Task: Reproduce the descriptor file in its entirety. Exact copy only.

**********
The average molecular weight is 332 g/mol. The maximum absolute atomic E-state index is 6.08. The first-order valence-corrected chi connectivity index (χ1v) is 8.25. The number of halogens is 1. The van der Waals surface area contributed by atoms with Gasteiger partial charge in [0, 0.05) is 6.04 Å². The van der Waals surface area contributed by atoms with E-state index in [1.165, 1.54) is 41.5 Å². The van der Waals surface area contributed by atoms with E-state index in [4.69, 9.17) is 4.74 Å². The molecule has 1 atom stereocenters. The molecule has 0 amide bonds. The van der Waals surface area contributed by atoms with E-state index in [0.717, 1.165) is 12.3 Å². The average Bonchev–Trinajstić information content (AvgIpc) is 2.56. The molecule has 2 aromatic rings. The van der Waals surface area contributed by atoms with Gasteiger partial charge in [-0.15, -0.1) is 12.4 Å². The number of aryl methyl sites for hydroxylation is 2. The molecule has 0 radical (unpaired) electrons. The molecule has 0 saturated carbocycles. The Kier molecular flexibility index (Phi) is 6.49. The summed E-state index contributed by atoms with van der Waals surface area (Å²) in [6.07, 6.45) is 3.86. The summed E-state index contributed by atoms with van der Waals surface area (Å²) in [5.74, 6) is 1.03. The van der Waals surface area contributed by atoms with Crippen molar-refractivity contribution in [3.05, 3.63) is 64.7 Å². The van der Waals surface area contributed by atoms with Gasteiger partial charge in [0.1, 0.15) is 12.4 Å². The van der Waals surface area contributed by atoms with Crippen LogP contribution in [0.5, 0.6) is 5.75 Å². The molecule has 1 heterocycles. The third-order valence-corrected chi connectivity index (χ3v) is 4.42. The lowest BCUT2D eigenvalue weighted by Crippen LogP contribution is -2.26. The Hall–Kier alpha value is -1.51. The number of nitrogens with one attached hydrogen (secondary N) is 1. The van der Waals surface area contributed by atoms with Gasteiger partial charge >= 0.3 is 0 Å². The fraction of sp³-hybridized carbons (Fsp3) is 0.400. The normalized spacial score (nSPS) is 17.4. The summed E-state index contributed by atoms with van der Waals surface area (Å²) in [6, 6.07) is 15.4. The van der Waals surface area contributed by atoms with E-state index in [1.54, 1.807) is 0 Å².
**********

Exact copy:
The average molecular weight is 332 g/mol. The maximum absolute atomic E-state index is 6.08. The first-order valence-corrected chi connectivity index (χ1v) is 8.25. The number of halogens is 1. The van der Waals surface area contributed by atoms with Gasteiger partial charge in [0, 0.05) is 6.04 Å². The van der Waals surface area contributed by atoms with E-state index in [1.165, 1.54) is 41.5 Å². The van der Waals surface area contributed by atoms with E-state index in [4.69, 9.17) is 4.74 Å². The molecule has 1 atom stereocenters. The molecule has 0 amide bonds. The van der Waals surface area contributed by atoms with E-state index in [0.717, 1.165) is 12.3 Å². The average Bonchev–Trinajstić information content (AvgIpc) is 2.56. The molecule has 2 aromatic rings. The van der Waals surface area contributed by atoms with Gasteiger partial charge in [-0.15, -0.1) is 12.4 Å². The number of aryl methyl sites for hydroxylation is 2. The molecule has 0 radical (unpaired) electrons. The molecule has 0 saturated carbocycles. The Kier molecular flexibility index (Phi) is 6.49. The summed E-state index contributed by atoms with van der Waals surface area (Å²) in [6.07, 6.45) is 3.86. The summed E-state index contributed by atoms with van der Waals surface area (Å²) in [5.74, 6) is 1.03. The van der Waals surface area contributed by atoms with Crippen molar-refractivity contribution in [3.05, 3.63) is 64.7 Å². The van der Waals surface area contributed by atoms with Gasteiger partial charge in [0.1, 0.15) is 12.4 Å². The van der Waals surface area contributed by atoms with Crippen LogP contribution in [0.5, 0.6) is 5.75 Å². The molecule has 1 heterocycles. The third-order valence-corrected chi connectivity index (χ3v) is 4.42. The lowest BCUT2D eigenvalue weighted by Crippen LogP contribution is -2.26. The Hall–Kier alpha value is -1.51. The number of nitrogens with one attached hydrogen (secondary N) is 1. The van der Waals surface area contributed by atoms with Gasteiger partial charge >= 0.3 is 0 Å². The fraction of sp³-hybridized carbons (Fsp3) is 0.400. The normalized spacial score (nSPS) is 17.4. The summed E-state index contributed by atoms with van der Waals surface area (Å²) in [6, 6.07) is 15.4. The van der Waals surface area contributed by atoms with E-state index in [1.54, 1.807) is 0 Å².